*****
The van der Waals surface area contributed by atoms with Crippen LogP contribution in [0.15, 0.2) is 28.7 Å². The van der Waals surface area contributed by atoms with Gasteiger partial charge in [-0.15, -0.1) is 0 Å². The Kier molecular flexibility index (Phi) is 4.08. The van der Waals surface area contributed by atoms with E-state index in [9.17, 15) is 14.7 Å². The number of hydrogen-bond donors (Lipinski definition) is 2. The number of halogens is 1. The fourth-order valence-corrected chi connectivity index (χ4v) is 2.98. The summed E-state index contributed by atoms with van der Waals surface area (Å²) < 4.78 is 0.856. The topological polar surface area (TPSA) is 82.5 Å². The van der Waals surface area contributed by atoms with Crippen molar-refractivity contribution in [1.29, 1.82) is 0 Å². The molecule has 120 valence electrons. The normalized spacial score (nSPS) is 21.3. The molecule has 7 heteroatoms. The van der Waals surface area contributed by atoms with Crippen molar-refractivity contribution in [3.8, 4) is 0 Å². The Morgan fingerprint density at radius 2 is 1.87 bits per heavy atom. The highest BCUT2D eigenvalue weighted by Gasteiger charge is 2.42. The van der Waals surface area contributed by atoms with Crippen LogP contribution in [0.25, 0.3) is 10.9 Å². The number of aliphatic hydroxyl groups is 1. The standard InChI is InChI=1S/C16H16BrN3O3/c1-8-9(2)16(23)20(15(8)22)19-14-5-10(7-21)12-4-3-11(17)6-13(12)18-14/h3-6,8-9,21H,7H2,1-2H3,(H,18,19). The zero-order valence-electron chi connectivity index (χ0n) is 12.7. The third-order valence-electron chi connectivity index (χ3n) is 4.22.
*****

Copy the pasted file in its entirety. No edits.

The van der Waals surface area contributed by atoms with Crippen LogP contribution in [0.15, 0.2) is 28.7 Å². The van der Waals surface area contributed by atoms with Gasteiger partial charge in [-0.15, -0.1) is 0 Å². The Kier molecular flexibility index (Phi) is 4.08. The van der Waals surface area contributed by atoms with E-state index in [9.17, 15) is 14.7 Å². The number of hydrogen-bond donors (Lipinski definition) is 2. The number of halogens is 1. The fourth-order valence-corrected chi connectivity index (χ4v) is 2.98. The summed E-state index contributed by atoms with van der Waals surface area (Å²) < 4.78 is 0.856. The topological polar surface area (TPSA) is 82.5 Å². The van der Waals surface area contributed by atoms with Crippen molar-refractivity contribution in [1.29, 1.82) is 0 Å². The molecule has 120 valence electrons. The normalized spacial score (nSPS) is 21.3. The molecule has 7 heteroatoms. The van der Waals surface area contributed by atoms with Crippen molar-refractivity contribution in [3.8, 4) is 0 Å². The Morgan fingerprint density at radius 2 is 1.87 bits per heavy atom. The highest BCUT2D eigenvalue weighted by Gasteiger charge is 2.42. The van der Waals surface area contributed by atoms with Crippen LogP contribution in [0.25, 0.3) is 10.9 Å². The number of aliphatic hydroxyl groups is 1. The standard InChI is InChI=1S/C16H16BrN3O3/c1-8-9(2)16(23)20(15(8)22)19-14-5-10(7-21)12-4-3-11(17)6-13(12)18-14/h3-6,8-9,21H,7H2,1-2H3,(H,18,19). The zero-order valence-electron chi connectivity index (χ0n) is 12.7. The third-order valence-electron chi connectivity index (χ3n) is 4.22.